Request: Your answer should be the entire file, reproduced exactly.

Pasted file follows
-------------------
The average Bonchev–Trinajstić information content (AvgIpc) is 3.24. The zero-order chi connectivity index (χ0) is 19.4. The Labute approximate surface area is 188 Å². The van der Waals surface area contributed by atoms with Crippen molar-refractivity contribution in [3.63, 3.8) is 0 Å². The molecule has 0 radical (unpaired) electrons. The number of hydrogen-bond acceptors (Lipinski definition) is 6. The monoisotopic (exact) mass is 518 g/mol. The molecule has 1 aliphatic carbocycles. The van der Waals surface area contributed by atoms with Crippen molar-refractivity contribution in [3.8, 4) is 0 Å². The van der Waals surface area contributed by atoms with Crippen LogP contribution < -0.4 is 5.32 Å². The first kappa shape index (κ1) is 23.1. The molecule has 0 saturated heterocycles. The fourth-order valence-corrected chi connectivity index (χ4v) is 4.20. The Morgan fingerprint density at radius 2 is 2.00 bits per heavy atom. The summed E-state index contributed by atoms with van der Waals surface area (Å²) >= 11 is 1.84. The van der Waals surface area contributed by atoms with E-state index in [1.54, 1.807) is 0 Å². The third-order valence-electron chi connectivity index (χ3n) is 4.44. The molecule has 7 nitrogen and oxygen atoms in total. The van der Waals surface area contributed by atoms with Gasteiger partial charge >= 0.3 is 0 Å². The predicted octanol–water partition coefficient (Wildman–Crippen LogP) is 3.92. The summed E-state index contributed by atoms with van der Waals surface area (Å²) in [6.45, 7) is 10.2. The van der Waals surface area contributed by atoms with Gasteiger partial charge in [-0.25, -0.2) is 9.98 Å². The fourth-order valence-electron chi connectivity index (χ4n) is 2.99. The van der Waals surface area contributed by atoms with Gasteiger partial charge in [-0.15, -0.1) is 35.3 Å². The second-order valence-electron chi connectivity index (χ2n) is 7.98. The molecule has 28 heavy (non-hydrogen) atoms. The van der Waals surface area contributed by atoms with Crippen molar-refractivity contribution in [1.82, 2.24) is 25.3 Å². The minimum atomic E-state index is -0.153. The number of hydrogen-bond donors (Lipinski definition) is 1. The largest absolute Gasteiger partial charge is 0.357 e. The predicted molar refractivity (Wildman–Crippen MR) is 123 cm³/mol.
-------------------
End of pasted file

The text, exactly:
The average Bonchev–Trinajstić information content (AvgIpc) is 3.24. The zero-order chi connectivity index (χ0) is 19.4. The Labute approximate surface area is 188 Å². The van der Waals surface area contributed by atoms with Crippen molar-refractivity contribution in [3.63, 3.8) is 0 Å². The molecule has 0 radical (unpaired) electrons. The number of hydrogen-bond acceptors (Lipinski definition) is 6. The monoisotopic (exact) mass is 518 g/mol. The molecule has 1 aliphatic carbocycles. The van der Waals surface area contributed by atoms with Crippen molar-refractivity contribution in [3.8, 4) is 0 Å². The van der Waals surface area contributed by atoms with Crippen LogP contribution < -0.4 is 5.32 Å². The first kappa shape index (κ1) is 23.1. The molecule has 0 saturated heterocycles. The fourth-order valence-corrected chi connectivity index (χ4v) is 4.20. The Morgan fingerprint density at radius 2 is 2.00 bits per heavy atom. The summed E-state index contributed by atoms with van der Waals surface area (Å²) >= 11 is 1.84. The van der Waals surface area contributed by atoms with E-state index in [1.54, 1.807) is 0 Å². The third-order valence-electron chi connectivity index (χ3n) is 4.44. The molecule has 7 nitrogen and oxygen atoms in total. The van der Waals surface area contributed by atoms with Gasteiger partial charge >= 0.3 is 0 Å². The predicted octanol–water partition coefficient (Wildman–Crippen LogP) is 3.92. The summed E-state index contributed by atoms with van der Waals surface area (Å²) in [6.45, 7) is 10.2. The van der Waals surface area contributed by atoms with Gasteiger partial charge in [-0.25, -0.2) is 9.98 Å². The fourth-order valence-electron chi connectivity index (χ4n) is 2.99. The van der Waals surface area contributed by atoms with Gasteiger partial charge in [-0.15, -0.1) is 35.3 Å². The second-order valence-electron chi connectivity index (χ2n) is 7.98. The molecule has 28 heavy (non-hydrogen) atoms. The van der Waals surface area contributed by atoms with Crippen molar-refractivity contribution in [1.82, 2.24) is 25.3 Å². The minimum atomic E-state index is -0.153. The number of hydrogen-bond donors (Lipinski definition) is 1. The largest absolute Gasteiger partial charge is 0.357 e. The predicted molar refractivity (Wildman–Crippen MR) is 123 cm³/mol.